reporting on medically vulnerable patients "living on the edge of consciousness."
In her reporting, Swartz tells the story of Maggie Worthen -- a young college-aged woman whose story is so similar to Terri Schiavo's as to be uncanny. Like Terri, Maggie collapsed and became unconscious, unable to speak or move. Like Terri, Maggie initially recovered with the assistance of a ventilator and the benefit of time. Like Terri, Maggie relied on a feeding tube after recovering the ability to breathe naturally, without machines.
Like Terri, Maggie was given very little rehabilitation before being called "vegetative," resulting in her disqualification from further insurance. Like Terri, Maggie was sent to a nursing home where she continued to show signs of life and consciousness.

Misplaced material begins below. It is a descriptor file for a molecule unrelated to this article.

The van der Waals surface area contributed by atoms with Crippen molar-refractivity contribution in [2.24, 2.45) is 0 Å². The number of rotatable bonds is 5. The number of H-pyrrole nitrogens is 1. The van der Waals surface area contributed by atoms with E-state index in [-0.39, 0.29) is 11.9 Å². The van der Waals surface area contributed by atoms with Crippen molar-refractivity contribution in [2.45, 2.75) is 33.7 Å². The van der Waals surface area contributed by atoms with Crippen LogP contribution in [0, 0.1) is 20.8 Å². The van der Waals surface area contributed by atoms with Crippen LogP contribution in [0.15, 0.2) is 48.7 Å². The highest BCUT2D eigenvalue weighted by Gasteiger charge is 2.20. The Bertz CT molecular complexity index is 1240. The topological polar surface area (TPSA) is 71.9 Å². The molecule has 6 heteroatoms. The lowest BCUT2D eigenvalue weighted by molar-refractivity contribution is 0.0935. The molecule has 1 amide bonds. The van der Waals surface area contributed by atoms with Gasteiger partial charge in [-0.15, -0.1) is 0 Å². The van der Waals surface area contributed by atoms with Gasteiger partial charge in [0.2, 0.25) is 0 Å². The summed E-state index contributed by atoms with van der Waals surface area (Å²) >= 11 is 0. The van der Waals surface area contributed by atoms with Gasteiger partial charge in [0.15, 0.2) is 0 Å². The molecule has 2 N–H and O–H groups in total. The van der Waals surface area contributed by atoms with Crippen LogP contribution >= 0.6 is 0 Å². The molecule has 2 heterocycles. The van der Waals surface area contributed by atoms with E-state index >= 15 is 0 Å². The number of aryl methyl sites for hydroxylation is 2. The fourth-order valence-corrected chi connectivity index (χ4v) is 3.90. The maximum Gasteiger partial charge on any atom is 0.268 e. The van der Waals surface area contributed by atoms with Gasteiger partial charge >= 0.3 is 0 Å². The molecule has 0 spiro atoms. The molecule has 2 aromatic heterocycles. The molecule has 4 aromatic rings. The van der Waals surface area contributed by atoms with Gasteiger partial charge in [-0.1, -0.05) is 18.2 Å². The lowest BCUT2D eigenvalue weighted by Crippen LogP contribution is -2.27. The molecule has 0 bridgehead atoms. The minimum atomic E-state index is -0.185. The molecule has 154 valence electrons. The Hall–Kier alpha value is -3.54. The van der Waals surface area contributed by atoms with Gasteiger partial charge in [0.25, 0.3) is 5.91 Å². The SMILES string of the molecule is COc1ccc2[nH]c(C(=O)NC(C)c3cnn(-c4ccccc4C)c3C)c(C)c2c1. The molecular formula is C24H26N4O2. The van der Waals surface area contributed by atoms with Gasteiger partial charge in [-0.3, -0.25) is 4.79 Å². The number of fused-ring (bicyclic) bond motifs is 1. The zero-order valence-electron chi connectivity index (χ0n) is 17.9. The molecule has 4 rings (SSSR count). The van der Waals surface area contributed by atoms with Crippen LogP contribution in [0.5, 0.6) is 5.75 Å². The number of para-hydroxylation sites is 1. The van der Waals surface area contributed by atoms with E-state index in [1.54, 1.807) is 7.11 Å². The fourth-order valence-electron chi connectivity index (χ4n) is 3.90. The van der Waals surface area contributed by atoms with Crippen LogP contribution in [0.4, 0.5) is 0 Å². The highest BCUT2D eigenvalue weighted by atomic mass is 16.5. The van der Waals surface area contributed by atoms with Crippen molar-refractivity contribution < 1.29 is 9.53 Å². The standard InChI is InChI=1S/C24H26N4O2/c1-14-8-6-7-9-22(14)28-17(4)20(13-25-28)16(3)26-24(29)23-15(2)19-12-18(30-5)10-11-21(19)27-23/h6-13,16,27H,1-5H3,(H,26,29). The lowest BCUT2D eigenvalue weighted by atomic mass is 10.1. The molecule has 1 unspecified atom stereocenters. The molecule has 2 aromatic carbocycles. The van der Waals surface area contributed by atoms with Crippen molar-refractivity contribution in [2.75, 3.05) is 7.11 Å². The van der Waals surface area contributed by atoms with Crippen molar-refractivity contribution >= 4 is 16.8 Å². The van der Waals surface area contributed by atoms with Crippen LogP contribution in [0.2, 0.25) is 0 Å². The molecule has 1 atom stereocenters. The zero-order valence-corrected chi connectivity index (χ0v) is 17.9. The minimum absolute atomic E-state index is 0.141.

Unlike Terri, Maggie's supportive physician had her transferred to a facility where she was deemed "minimally conscious." Unlike Terri, Maggie benefited from aggressive rehabilitation that let her regularly communicate with family, friends, and medical staff before she died in 2005 after an illness.
What is most remarkable about Newsweek's feature on these medically vulnerable Americans is the absence of any mention of Terri Schiavo, whose own struggle for rehabilitative services and basic care and against premature death at the hands of an unsupportive husband dominated the attention of the nation in 2005, the same year that Maggie died.
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